9. Find and do things you enjoy.
Be sure to take time just for you. Watch a funny movie or do something that makes you smile. Sometimes, when we’ve been in intense situations with a huge time investment, such as caregiving or going through a tough life situation, it can be difficult to find ourselves again. Finding one thing that you enjoy and making time for that while you are in the midst of grieving can be really helpful to feel more aligned. Love yourself. The more you love yourself and the more you are gentle with yourself, the more you create space for healing, love, and light. Another alternative here is to remember who you enjoy spending time with and make time to get coffee/tea, lunch or catch a movie with them.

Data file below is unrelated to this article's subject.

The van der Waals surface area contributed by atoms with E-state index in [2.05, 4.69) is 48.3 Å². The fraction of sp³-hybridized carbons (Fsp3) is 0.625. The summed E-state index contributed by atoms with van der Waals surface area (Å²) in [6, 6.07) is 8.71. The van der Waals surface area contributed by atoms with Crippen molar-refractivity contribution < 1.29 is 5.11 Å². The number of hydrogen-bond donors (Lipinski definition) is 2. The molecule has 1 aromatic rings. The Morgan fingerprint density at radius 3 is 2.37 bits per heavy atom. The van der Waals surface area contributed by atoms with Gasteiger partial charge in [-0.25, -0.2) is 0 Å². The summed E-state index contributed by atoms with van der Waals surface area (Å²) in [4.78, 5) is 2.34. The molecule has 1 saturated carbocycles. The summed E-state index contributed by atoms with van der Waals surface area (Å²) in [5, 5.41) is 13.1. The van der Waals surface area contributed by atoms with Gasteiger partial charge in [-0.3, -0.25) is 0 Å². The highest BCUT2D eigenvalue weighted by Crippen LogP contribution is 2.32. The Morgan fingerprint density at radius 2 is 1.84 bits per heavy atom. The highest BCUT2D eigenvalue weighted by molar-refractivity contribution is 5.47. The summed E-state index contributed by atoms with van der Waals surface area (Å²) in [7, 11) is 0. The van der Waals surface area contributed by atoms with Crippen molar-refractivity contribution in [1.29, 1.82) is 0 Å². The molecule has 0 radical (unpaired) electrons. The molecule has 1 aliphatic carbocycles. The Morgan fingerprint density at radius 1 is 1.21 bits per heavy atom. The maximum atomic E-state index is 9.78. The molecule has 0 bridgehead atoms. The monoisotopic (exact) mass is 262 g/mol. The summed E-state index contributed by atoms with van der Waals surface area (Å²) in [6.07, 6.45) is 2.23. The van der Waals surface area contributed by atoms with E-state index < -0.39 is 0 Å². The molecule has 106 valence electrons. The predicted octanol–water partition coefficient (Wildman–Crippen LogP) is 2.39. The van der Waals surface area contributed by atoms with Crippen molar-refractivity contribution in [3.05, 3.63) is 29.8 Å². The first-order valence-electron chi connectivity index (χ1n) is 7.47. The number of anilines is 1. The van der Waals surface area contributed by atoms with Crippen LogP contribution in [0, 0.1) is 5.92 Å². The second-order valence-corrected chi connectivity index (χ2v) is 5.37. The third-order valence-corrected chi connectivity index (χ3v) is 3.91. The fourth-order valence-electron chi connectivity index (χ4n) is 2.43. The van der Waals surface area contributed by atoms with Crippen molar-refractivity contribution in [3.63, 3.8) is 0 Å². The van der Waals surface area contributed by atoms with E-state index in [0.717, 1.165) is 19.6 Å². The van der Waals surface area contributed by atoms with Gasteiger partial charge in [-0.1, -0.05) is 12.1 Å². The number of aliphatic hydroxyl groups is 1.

10. Remember and honor your loved one.
This can show up in so many ways. Perhaps you can keep a family tradition alive. Maybe talk about your loved one and share positive memories with others. Sometimes, starting a new tradition inspired by your loved one or your family can be helpful in moving forward. Think about and plan your lasting life legacy. One thing I did was interview my kids separately and blogged about their respective answers. This was a fun exercise and a good way to embrace and hone my legacy. You can check out these interviews here. I created a Legacy Starter Journal to begin the conversation. You can get that here.
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Above all, give yourself TIME, space, grace and love to grieve your loss.
What would you add to this list? Comment below!